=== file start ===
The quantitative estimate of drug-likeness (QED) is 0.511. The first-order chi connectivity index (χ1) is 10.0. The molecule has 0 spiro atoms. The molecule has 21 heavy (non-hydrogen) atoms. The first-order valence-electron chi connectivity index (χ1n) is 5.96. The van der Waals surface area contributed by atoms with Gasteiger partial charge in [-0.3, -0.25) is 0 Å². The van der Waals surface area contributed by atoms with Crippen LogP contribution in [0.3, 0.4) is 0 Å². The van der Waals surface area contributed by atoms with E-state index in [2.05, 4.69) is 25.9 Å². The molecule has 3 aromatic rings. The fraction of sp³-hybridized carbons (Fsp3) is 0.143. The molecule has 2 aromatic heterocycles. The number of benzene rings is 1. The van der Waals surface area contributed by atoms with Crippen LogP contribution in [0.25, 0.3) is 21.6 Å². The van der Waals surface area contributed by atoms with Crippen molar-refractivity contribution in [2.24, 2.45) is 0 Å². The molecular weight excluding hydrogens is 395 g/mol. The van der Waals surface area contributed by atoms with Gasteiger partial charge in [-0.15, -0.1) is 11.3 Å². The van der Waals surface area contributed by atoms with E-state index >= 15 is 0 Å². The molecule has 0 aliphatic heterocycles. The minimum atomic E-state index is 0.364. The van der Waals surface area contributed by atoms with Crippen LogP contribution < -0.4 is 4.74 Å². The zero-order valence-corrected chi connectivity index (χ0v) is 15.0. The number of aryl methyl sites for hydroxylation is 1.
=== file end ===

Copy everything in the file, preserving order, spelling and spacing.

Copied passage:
The quantitative estimate of drug-likeness (QED) is 0.511. The first-order chi connectivity index (χ1) is 10.0. The molecule has 0 spiro atoms. The molecule has 21 heavy (non-hydrogen) atoms. The first-order valence-electron chi connectivity index (χ1n) is 5.96. The van der Waals surface area contributed by atoms with Gasteiger partial charge in [-0.3, -0.25) is 0 Å². The van der Waals surface area contributed by atoms with Crippen LogP contribution in [0.3, 0.4) is 0 Å². The van der Waals surface area contributed by atoms with E-state index in [2.05, 4.69) is 25.9 Å². The molecule has 3 aromatic rings. The fraction of sp³-hybridized carbons (Fsp3) is 0.143. The molecule has 2 aromatic heterocycles. The number of benzene rings is 1. The van der Waals surface area contributed by atoms with Crippen LogP contribution in [0.25, 0.3) is 21.6 Å². The van der Waals surface area contributed by atoms with Crippen molar-refractivity contribution in [2.24, 2.45) is 0 Å². The molecular weight excluding hydrogens is 395 g/mol. The van der Waals surface area contributed by atoms with Gasteiger partial charge in [-0.15, -0.1) is 11.3 Å². The van der Waals surface area contributed by atoms with E-state index >= 15 is 0 Å². The molecule has 0 aliphatic heterocycles. The minimum atomic E-state index is 0.364. The van der Waals surface area contributed by atoms with Crippen LogP contribution < -0.4 is 4.74 Å². The zero-order valence-corrected chi connectivity index (χ0v) is 15.0. The number of aryl methyl sites for hydroxylation is 1.